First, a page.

For this unit, we were learning about how big social changes can either be brought about from below or from above. More specifically, during the Civil War, how were slaves freed? Who 'gave' freedom to enslaved Americans? Did freedom come from above or below? To what extent were Abraham Lincoln's actions influenced by the actions of enslaved Americans? When I say "freedom from above or below", I am talking about social status. Throughout history, big social changes have been accomplished by either the efforts of the lower class people (such as slaves) or the upper class people (such as the president). Freedom from above would mean the higher class citizens are granting freedom to the lower class whereas freedom from below would mean the lower class is going out and gaining freedom for themselves. These ideas can be seen in the two pictures in the proceeding paragraphs. To help answer these questions, we looked at both the higher and lower classes. We looked at many of Abraham Lincoln’s documents or speeches as the war progressed. In groups, we analyzed Lincoln’s reply to a letter from Horace Greeley (1862), Emancipation Proclamation (1863), Gettysburg Address (1863), and Second Inaugural Address (1865). We also looked at documents that describe what actions fugitive slaves took to force people to revisit their problem and hopefully help end slavery. We also watched a video describing the events that were happening as we were going through the documents.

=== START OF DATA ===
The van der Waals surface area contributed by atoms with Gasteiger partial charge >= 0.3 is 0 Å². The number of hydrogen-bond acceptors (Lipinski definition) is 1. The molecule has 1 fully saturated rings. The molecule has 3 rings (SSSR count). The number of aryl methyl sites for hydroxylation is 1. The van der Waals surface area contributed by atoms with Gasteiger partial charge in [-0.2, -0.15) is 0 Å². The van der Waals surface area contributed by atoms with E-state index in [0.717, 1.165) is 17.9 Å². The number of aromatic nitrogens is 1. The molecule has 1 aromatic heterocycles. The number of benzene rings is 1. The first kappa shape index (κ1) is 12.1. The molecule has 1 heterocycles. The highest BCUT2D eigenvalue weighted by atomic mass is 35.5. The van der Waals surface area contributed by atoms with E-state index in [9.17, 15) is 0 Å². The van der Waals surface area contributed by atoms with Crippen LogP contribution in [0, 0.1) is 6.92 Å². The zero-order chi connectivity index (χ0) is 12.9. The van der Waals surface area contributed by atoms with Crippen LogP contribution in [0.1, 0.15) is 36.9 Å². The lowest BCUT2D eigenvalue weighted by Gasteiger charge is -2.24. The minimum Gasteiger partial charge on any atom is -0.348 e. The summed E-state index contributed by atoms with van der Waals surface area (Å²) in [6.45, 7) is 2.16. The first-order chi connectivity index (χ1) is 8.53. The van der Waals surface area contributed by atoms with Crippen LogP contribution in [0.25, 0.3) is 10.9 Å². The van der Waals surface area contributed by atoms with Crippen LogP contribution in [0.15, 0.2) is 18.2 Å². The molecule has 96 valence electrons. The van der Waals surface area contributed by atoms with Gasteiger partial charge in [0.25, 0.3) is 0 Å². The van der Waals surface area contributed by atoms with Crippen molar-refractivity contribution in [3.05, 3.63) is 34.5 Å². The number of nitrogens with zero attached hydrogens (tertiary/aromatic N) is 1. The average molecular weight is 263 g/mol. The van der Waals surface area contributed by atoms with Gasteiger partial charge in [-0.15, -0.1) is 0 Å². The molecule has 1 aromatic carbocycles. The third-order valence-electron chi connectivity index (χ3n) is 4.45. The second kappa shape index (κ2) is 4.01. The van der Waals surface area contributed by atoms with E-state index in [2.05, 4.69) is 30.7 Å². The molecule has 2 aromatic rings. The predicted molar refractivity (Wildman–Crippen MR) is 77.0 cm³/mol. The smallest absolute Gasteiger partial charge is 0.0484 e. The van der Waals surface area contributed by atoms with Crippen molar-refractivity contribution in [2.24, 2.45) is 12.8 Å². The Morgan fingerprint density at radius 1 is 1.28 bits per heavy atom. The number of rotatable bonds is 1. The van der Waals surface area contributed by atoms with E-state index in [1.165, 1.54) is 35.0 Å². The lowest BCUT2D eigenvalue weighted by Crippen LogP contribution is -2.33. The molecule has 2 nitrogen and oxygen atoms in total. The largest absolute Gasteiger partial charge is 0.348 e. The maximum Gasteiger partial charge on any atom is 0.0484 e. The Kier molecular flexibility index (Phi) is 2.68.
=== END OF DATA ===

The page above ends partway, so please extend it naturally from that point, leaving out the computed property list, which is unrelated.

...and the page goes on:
Lincoln’s documents show freedom from above even though he has many changes of heart throughout the war. He states in the reply to Horace Greeley that, “My paramount object in this struggle is to save the Union and is not either to save or to destroy slavery. If I could save the Union without freeing any slave, I would do it; and if I could save it by freeing all the slaves, I would do it; and if I could save it by freeing some and leaving others alone, I would also do that”. He views freeing all slaves as secondary to saving the Union. He doesn’t seem opposed to slavery and he doesn’t want to get rid of it. However by 1863 he starts to change his mind and starts using his power to free some slaves.”All persons held as slaves within any state or designated part of a State, the people whereof shall then be in rebellion against the United States, shall be then, thenceforward, and forever free” was stated in the Proclamation, meaning all slaves are free in rebelling states. He continues to make his opinion that he wants to free slaves stronger as he states, “conceived in liberty and dedicated to the proposition that all men are created equal...this nation under God shall have a new birth of freedom, and that government of the people, by the people, for the people shall not perish from the earth" in the Gettysburg Address. He is making clear statements about equality and freedom for slaves. Finally in 1865 he states that, “These slaves constituted a peculiar and powerful interest. All knew that this interest was somehow the cause of the war” explicitly saying that the abolition of slavery was the true reason for war. Lincoln used his power and authority to help the issue of slavery. The Emancipation Proclamation, the law that all slaves are free in rebelling states, and eventually the 13th Amendment were all accomplished because Lincoln was president and had the power to do so; no slave or lower class citizen could have demanded these things. I don’t think the slaves could have been as successful in this war without a powerful government figure on their side fighting for them. Below is a picture showing freedom from above: